Highland Villa

(ca. 1886)^^ - View of Hill Street looking south from Court Street, showing an unpaved street and large homes (at right).  The 3-story white building with the balconies (lower-center) is the Highland Villa (n/w corner of 1st and Hill). Also at right is one of the City’s first electric streetlights.  At 150-ft in height, it towers over all the surrounding homes.  


Historical Notes

Approximately 30, 150-foot tall poles with carbon-arc lamps were installed in Downtown Los Angeles between 1882 and 1885.  These were reported to provide illumination equal to the level of a full moon.^^#^

Click HERE to see more in Early L.A. Streetlights.



(1886)^^ - A view of the northwest corner of 1st & Broadway. Horses and carriages were common as were the stables and liveries. The 3-story white Highland Villa stands near the top of the hill. The N.G.D. Turk Livery Feed & Sale Stable seen here later became the Tally Ho Stables. Later the first home of the Chamber of Commerce was located here.





(2015)*# - View of the northwest corner of 1st & Broadway as it appears today.  





(1888)^ - Looking west on 1st Street from Spring Street. The tower in the background is the general alarm tower of the fire department.  Highland Villa is seen at upper-left on the northwest corner of 1st and Hill.  





(ca. 1887)^^ - View looking northwest from the top of City Hall (under construction - completed in 1888) on Broadway. The intersection of 2nd and Broadway is at lower-right where the California Bank Building stands on the southwest corner. The 3-story white building with the balconies (top-center) is the Highland Villa.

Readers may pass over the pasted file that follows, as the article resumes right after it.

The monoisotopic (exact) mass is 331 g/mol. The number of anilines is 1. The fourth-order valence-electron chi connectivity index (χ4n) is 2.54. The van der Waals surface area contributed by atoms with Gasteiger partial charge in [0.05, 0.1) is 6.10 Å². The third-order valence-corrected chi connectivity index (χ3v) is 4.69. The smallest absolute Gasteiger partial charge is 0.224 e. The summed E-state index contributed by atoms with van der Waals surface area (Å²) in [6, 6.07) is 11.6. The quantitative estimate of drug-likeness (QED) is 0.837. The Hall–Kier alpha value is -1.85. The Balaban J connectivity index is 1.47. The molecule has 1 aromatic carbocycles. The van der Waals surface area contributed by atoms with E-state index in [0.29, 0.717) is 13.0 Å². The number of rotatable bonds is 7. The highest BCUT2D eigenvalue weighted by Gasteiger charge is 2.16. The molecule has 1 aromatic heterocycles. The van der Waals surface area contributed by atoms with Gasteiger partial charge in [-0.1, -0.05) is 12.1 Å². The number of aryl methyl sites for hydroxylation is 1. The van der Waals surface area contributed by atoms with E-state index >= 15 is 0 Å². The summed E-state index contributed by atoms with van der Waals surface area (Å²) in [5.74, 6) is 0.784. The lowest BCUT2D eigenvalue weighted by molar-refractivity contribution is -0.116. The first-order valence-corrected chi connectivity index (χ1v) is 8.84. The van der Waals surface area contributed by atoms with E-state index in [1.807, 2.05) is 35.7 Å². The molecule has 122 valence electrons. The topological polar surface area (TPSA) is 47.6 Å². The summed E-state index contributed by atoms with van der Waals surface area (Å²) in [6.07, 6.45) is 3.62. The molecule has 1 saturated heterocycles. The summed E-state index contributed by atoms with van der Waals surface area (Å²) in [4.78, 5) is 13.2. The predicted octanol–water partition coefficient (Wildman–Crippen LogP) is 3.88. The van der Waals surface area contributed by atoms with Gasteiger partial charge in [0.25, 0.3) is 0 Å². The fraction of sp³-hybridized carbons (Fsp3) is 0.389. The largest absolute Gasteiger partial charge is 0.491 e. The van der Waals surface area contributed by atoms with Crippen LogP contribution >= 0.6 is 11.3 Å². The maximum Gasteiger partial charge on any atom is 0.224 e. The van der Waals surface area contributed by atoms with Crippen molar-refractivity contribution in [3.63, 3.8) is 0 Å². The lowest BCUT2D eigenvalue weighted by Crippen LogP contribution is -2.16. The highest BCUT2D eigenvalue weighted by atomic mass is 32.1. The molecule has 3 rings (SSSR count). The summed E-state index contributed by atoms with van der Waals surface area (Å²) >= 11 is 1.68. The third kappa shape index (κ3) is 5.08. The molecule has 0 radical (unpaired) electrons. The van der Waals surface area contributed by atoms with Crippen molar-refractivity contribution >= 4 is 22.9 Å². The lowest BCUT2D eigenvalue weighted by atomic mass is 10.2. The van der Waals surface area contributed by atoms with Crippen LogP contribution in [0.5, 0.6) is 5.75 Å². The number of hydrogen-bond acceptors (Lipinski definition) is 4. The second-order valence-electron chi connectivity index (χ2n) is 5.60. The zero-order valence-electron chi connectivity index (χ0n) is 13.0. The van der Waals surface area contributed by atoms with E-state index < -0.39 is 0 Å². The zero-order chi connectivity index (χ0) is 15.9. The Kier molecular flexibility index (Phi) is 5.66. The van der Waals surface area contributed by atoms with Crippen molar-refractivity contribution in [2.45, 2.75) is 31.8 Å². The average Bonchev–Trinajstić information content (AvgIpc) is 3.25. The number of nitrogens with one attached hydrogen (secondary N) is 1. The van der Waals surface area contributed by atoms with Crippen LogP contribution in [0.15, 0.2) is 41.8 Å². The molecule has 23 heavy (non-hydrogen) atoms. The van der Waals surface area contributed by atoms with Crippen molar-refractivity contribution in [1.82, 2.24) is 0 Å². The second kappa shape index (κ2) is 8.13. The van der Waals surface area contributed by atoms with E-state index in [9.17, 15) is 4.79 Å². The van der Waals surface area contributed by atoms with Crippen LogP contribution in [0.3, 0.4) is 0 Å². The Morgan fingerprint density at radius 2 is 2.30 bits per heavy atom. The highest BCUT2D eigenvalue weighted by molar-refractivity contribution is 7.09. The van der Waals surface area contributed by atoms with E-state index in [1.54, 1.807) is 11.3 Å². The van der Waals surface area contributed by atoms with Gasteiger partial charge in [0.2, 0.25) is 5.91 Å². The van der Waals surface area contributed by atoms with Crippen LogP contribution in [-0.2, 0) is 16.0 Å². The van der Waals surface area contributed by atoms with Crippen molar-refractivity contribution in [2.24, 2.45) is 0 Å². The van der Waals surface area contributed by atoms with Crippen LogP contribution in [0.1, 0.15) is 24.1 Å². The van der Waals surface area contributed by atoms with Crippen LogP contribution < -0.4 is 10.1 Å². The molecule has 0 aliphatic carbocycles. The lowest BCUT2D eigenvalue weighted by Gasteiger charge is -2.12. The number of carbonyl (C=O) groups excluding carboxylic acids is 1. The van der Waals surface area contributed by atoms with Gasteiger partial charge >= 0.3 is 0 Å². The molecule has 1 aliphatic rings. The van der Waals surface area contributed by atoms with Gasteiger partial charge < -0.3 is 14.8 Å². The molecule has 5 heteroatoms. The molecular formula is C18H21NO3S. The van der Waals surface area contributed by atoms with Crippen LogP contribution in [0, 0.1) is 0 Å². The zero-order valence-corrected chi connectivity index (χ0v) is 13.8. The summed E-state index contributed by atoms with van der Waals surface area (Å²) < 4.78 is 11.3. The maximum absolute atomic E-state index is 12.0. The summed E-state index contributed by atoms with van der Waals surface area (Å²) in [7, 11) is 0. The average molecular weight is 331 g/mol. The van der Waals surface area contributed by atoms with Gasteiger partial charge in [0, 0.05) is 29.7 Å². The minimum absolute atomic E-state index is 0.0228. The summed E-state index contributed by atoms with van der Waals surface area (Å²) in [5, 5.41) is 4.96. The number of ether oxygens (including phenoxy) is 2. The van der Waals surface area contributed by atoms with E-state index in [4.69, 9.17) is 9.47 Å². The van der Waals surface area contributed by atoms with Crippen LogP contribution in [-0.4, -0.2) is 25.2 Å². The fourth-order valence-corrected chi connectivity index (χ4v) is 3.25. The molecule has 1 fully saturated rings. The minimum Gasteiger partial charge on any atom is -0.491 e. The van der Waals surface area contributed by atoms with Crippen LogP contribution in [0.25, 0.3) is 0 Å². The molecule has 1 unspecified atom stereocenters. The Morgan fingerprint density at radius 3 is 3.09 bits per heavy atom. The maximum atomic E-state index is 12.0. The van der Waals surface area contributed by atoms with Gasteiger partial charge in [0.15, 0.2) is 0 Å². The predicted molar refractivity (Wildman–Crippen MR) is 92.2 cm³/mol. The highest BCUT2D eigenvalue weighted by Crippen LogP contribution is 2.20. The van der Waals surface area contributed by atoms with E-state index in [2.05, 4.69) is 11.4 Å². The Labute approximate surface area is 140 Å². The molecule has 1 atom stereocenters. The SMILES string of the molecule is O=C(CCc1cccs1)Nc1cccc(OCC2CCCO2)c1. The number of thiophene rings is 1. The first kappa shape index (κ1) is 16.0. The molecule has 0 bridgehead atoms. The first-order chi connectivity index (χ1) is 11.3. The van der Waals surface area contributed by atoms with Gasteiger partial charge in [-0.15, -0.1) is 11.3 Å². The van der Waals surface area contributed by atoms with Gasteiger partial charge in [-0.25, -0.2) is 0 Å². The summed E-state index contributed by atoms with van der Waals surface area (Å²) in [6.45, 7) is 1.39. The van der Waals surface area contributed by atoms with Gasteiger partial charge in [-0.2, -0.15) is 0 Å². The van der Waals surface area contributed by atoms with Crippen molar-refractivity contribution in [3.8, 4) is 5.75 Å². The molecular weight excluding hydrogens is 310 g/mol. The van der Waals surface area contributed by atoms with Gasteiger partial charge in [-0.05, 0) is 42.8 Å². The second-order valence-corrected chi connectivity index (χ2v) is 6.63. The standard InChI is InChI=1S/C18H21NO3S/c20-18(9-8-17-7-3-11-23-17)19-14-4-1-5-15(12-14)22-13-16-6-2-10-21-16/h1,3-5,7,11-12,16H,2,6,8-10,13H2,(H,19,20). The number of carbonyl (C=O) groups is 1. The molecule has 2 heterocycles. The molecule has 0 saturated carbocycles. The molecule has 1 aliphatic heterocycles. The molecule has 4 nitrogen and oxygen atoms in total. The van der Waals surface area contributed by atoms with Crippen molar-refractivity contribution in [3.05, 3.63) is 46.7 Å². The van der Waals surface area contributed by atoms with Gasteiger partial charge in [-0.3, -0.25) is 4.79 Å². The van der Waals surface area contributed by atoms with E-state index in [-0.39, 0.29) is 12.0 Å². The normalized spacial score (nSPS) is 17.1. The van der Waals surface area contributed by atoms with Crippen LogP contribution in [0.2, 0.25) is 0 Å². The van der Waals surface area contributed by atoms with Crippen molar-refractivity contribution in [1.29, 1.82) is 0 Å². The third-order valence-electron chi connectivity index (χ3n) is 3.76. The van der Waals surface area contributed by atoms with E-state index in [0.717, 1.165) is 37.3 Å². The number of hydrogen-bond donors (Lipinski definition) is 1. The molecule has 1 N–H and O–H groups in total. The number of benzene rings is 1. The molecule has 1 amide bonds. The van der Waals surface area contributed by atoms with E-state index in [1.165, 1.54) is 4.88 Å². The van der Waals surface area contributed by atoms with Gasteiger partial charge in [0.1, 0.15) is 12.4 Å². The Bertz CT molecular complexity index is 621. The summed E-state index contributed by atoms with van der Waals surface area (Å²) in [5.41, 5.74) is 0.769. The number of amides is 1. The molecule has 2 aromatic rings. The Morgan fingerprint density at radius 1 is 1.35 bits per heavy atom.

(ca. 1891)^^ - Panoramic view of Los Angeles from 1st Street and Hill Street looking southeast.  The 3-story Highland Villa (n/w corner of 1st and Hill) is on the far left.  Also on the left, in the distance, stands Los Angeles County Courthouse with it’s distinctive clock tower.  The LA Times Building, located on the northeast corner of 1st Street and Broadway, is seen at center-right between the palms.  





(ca. 1898)#^* –  View showing the Highland Villa, the Bradbury Mansion and the Bixby house, Court Hill.  


Historical Notes

Looking northwest from the third City Hall with Highland Villa still isolated above a foot path which will become Hill Street, the Bradbury Mansion standing majestically above the fray at what will become Hill and Court Streets and the Llewellyn Bixby house signalling his death (1825-1896) as the second floor was added by his widow. #^*




(ca. 1900)^^ – View looking southwest from the County Courthouse showing the Bradbury Mansion at upper right on the corner of Hill and Court streets.  The Highland Villa can be seen at center of photo.  


Historical Notes

Broadway runs diagonally south(left)/north in the lower left quadrant of the photo. The steep slope with the stairs next to it is the future site of Court Flight, Angels Flight's sister funicular railway. Court St. dead ends at the top of the slope. The Bradbury Mansion (built 1886, demolished 1928) is the large house on top of the hill, facing east on to N. Hill St. The house directly across from it (partially hidden by trees), at 138 N. Hill, is the third Los Angeles home (built circa 1881, demolished 1955) of Sarah Bixby Smith, author of "Adobe Days" (1931). The Hill Street Tunnel was put through in 1908 after 1st St. was extended to the west. Court Hill (between Bunker Hill and Poundcake Hill) was removed entirely in the mid- to late 1950s.




(ca. 1905)^^ – View showing the Highland Villa and its fan-shaped sign as seen from the top of the County Courthouse.  





(1908)^^ – View of First Street and Hill Street before the Hill Street Tunnel was cut through with the Highland Villa seen at upper-left.  On a hill between the partially visible porch and the road is a sign that reads "Highland Villa / Furnished Rooms / $2.00 per Week & Up". Rail tracks are visibly embedded in the road, and a switch track light can be seen at left. The Highland Villa will be sacrificed in ca 1910 for the 1st Street cut and the Hill Street Tunnel approach.  


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References and Credits

^ LA Public Library Image Archive

^^USC Digital Library

*#Google Maps

#^*Flickr.com: Michael Ryerson



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